Vasque Pendulum Trail Running Shoe Review
When Vasque sent the Pendulum trail running shoe for us to review, my first impression was that I wasn’t going to like the shoe very much. The shoe looks good, but it didn’t feel flexible while it did feel heavier at 10.6 oz., 300 grams than the current line-up of trail shoes in my arsenal. The Vasque Pendulum is a good example of why you can’t judge a shoe by holding it in your hand. You have to run in the shoe to find it’s personality. Meaghan and I did just that, and here are our thoughts from both a men’s and women’s perspective.
Thomas: The upper of the Pendulum fit my foot as good as any shoe has. During a muddy technical trail race the Pendulum held my foot right in place without sliding around on uphills or downhills. Through several stream crossings the Pendulum drained well, maybe not the best drainage I have experienced but certainly adequate. The traction of the Pendulum will have you filled with confidence even on rocky root filled kamikaze downhills. The rock plate provides solid protection from sharp rocks and roots. One of the shining attributes of the shoe is the way it traveled through my stride. Mid-foot and fall felt stable and and toe offs felt strong. The heel and throat of the shoe is rigid but the toe of the shoe feels flexible.
Meaghan: I was excited to hit the trails in Vasque’s latest (and lightest) trail running shoe, the Pendulum. They fit snugly through the heel and midfoot, and open up slightly in the forefoot. This shoe looks like a trail shoe, but feels more like a road shoe. Because of the size, I assumed the shoe would feel “clunky”, which wasn’t the case. They’re heavier than the road shoes I’m used to, but they still feel light considering the substantial cushioning and thick outsole (actual weight: 8.8 oz).The sole and rock plate provide plenty of protection from the elements and I had no issues with traction. They proved to be comfortable through all types of terrain.
Thomas: The weight of the shoe would be the main problem I would have with the shoe. The New Balance MT 1010 v2 is about 2 oz. lighter and the Merrell Ascend is almost 3 oz. lighter. Both the Merrell and the New Balance trail shoes are in the queue for review so we will let you know how they stack up to the Pendulum.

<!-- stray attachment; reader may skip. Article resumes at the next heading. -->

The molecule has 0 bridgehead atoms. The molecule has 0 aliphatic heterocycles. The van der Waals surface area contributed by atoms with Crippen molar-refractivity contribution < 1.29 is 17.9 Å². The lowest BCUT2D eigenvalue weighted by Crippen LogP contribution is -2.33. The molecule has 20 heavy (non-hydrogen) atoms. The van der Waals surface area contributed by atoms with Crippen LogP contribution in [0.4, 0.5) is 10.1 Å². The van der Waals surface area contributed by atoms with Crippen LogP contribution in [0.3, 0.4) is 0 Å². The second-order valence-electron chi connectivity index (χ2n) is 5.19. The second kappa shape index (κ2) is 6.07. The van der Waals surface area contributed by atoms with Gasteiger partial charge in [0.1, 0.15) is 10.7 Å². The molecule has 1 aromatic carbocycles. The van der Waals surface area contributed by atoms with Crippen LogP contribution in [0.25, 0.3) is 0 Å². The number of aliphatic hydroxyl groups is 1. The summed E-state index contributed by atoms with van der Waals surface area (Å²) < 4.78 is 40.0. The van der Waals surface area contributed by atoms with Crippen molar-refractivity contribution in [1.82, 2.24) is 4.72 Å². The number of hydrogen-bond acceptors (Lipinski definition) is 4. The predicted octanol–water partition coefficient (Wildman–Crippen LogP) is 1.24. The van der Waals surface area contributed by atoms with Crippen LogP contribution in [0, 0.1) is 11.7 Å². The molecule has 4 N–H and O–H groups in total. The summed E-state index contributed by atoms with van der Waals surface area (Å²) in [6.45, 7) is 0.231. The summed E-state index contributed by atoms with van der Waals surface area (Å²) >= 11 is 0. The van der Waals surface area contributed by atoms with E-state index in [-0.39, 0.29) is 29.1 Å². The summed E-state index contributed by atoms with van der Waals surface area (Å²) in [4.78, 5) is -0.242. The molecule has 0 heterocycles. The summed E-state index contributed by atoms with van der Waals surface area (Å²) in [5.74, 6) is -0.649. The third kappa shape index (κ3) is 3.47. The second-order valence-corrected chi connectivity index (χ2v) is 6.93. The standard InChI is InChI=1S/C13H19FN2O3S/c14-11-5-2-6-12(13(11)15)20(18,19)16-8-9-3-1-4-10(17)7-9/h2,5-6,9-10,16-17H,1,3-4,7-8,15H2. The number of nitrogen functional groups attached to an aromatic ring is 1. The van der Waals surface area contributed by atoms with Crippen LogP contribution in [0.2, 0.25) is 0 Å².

Meaghan: For me, the shoe is a little too snug through the midfoot. I was able to control this somewhat by loosening up the laces, but I would have preferred a little more room. The drainage of this shoe was okay, but not great. They didn’t seem to dry as quickly as I was hoping (although I think the conditions and extreme humidity may have been a factor).
Thomas: I didn’t think I would like this shoe. I ended up liking the Vasque Pendulum a lot. It isn’t often that a shoe can turn me around my first impression, the Pendulum was a pleasant surprise. The Pendulum handled smooth flat trails and some major technical trails with ease. Take a look at the elevation profile from the trail race I wore the Pendulum in, it certainly put the shoes to the test. The Vasque Pendulum is a solid trail that I would recommend to anyone, especially if they like a shoes like the Brooks Cascadia.
Meaghan: This is a solid trail shoe. I wore the Pendumlum for a technical trail race that included thick mud, river crossings, and steep elevations. I never had any slippage and they felt comfortable throughout the entire run. They’re relatively light and low to the ground yet still provide great protection and traction. It’s a very balanced (and aptly named) shoe that I think most runners would enjoy.
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Currently I have reported an issue to Vasque, that the rock plate most likely slipped allowing sharp rocks to poke through.
When new(er), the Pendulums were all that, and I used them on mountain trails around Mt. Rainier, with elevation changes as high as 9k. Snow, mud, rockfall debris, vegetative carnage from severe weather and rapid snow melt…however they only lasted abou150 miles.
Way too short a distance for my money.